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FRANKLIN ASAPH L.P. v. FDIC

April 30, 1992

FRANKLIN ASAPH LIMITED PARTNERSHIP, Plaintiff,
v.
FEDERAL DEPOSIT INSURANCE CORPORATION, Defendant.



The opinion of the court was delivered by: GEORGE H. REVERCOMB

 Plaintiff is a commercial real estate developer that was financed by the National Bank of Washington (NBW); bank regulators declared NBW insolvent and subject to Federal Deposit Insurance Corporation receivership on August 10, 1990. The crux of plaintiff's complaint is that, after lending plaintiff $ 10.85 Million beginning in 1987 to build an office building in Old Town Alexandria, Virginia, NBW agreed in the months before entering receivership to an additional loan of $ 650,000, and "this subsequent . . . Loan Increase became part of the Loan," an obligation which "the FDIC-Receiver and/or FDIC have refused to honor." Complaint Para. 9, 27. Plaintiff seeks a variety of relief on account of FDIC's refusal to extend the additional loan amount, including compensatory damages and interest, specific performance and a declaratory determination of no liability on the original loan obligations.

 The FDIC has moved for dismissal of plaintiff's entire eight-count complaint under Rule 12(b)(6), Fed. R. Civ. P., on grounds that 12 U.S.C. 1823(e) and the related federal common law D'Oench, Duhme Doctrine bar plaintiff's action. FDIC argues that this bar operates because plaintiff fails to allege either that NBW made a written acknowledgment or commitment to Asaph to make the loan increase or that NBW ever prepared, finalized or executed documents for the loan.

 The Court has considered the parties' pleadings on FDIC's motion to dismiss and heard oral arguments on April 23, 1992. For the reasons set forth below, the Court grants defendant FDIC's motion to dismiss.

 Rule 12(b)(6) Standard

 Facts

 The complaint, pleadings and oral arguments reveal the following facts that the Court considers pertinent to the bar raised by 12 U.S.C. 1823(e), the related provision 12 U.S.C. 1821(d)(9)(A), and the D'Oench, Duhme Doctrine:

 Plaintiff alleges, and FDIC does not dispute, that NBW made a construction loan for $ 10.2 Million to plaintiff Asaph on December 16, 1987, and that this amount was subsequently increased, sometime prior to June 1990, to $ 10.85 Million. Complaint Para. 8. Plaintiff has not appended to its complaint or opposition any documentation related to these loans; it alleges, however, that "Upon information and belief, the Loan [increase] was in writing, approved by NBW's Board of Directors or its loan committee," that "approval of the Loan was reflected in the minutes of the Board of Director's meeting, and/or the minutes of the loan committee," . . . and that "the Loan was executed by NBW and Franklin Asaph contemporaneously with the approval or acquisition of the loan." Para. 11-13.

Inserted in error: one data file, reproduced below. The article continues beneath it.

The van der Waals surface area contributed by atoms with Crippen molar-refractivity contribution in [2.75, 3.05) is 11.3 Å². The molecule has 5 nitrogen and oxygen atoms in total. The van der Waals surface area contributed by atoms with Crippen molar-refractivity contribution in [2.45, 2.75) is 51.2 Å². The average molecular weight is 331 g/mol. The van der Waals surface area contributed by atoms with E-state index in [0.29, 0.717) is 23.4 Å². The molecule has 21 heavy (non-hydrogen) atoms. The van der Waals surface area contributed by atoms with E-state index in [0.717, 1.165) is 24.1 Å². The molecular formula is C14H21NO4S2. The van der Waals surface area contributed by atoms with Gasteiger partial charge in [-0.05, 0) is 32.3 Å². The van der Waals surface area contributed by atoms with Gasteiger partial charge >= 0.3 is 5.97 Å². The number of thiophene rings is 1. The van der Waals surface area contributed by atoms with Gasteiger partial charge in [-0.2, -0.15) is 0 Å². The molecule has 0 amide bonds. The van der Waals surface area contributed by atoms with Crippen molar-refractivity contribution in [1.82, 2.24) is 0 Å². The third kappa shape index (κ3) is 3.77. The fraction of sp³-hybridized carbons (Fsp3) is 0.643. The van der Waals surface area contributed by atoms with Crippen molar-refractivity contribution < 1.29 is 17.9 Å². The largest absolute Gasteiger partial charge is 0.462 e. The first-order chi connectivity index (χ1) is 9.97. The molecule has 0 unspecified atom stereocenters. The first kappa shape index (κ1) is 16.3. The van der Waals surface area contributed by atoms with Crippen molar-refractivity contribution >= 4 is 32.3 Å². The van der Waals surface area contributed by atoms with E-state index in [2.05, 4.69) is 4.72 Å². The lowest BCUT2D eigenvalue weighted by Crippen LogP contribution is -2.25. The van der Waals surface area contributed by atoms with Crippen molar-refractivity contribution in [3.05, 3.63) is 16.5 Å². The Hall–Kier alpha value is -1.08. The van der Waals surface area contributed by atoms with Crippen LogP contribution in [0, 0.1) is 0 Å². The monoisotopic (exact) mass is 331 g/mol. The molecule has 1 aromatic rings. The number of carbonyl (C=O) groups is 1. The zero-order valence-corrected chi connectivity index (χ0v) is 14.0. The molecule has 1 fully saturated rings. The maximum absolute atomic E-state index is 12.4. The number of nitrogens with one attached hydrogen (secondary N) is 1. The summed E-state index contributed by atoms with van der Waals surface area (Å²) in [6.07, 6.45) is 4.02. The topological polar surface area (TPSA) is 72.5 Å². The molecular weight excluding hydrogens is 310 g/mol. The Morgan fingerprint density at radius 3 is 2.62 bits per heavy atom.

Plaintiff further alleges, at the focus of its complaint, that in June 1990, "Asaph requested and NBW agreed to increase its Loan in an amount equal to $ 650,000 to cover . . . Asaph's projected increased costs for tenant buildout necessary to achieve 100% leaseup." Para. 19. Again, plaintiff provides no documentation related to this increase; rather, it alleges that "Upon information and belief, Franklin Asaph was advised that NBW real estate division review committee approved an increase to the Loan in the amount of $ 650,000. In addition, because the loan was larger than $ 5 Million, NBW's senior level committee considered and approved the increased Loan amount." Para. 20. "Upon information and belief, Franklin Asaph has been told that NBW's formal approval of the loan increase is properly documented in the corporate records of NBW." Para. 21. "NBW retained the law firm of Jones, Day, Reavis & Pogue to prepare the closing documents[,] and closing with respect to the increased Loan amount was scheduled to occur during the week of August 13, 1990." Para. 22 (emphasis added). "On or about August 10, 1990, NBW was declared insolvent and closed by the Office of the Comptroller of the Currency . . . and the FDIC was appointed receiver for NBW." Para. 25-26.

 The FDIC argues that, even assuming the truth of these factual allegations,

 the most that plaintiff alleges is (1) a loan agreement with the National Bank of Washington . . . (2) an unwritten, unexecuted agreement by NBW for additional financing, (3) the failure by NBW to close and fund the loan increase, and (4) FDIC-Receiver's subsequent refusal to close and fund the loan increase after its appointment as receiver for NBW.

 FDIC Reply at 1-2. The Court notes at the outset that it agrees with FDIC, id. at 12, that plaintiff attempts to bootstrap the alleged agreement for additional financing into the prior undisputed loan contracts by drawing the legal conclusion in its opposition to dismissal that "NBW agreed to increase the Loan by $ 650,000 in 1990 which when approved by NBW's loan committee became part of the Loan. (Complaint, Para. 19-21)." Asaph Opposition at 2, 13 (emphasis added). The Court rejects this attempt, first because the complaint alleges no factual basis -- such as a contract or clause obligating NBW to loan more money under certain terms that were fulfilled by Asaph -- for assuming a nexus between the $ 10.85 Million that NBW did loan and the June 1990 agreement to loan another $ 650,000 *fn1" -- and second because the legal conclusion of a preexisting, firm obligation of NBW directly contradicts plaintiff's other (and more plausible) assertion that NBW had not "agreed" until June 1990 to the $ 650,000 loan "increase," which had yet to go to closing as of August 10, 1990, and that a law firm had been retained precisely for the purpose of accomplishing that closing.

 Plaintiff argues in the alternative, however, that "even the [loan] increase itself survives the requirements of ...


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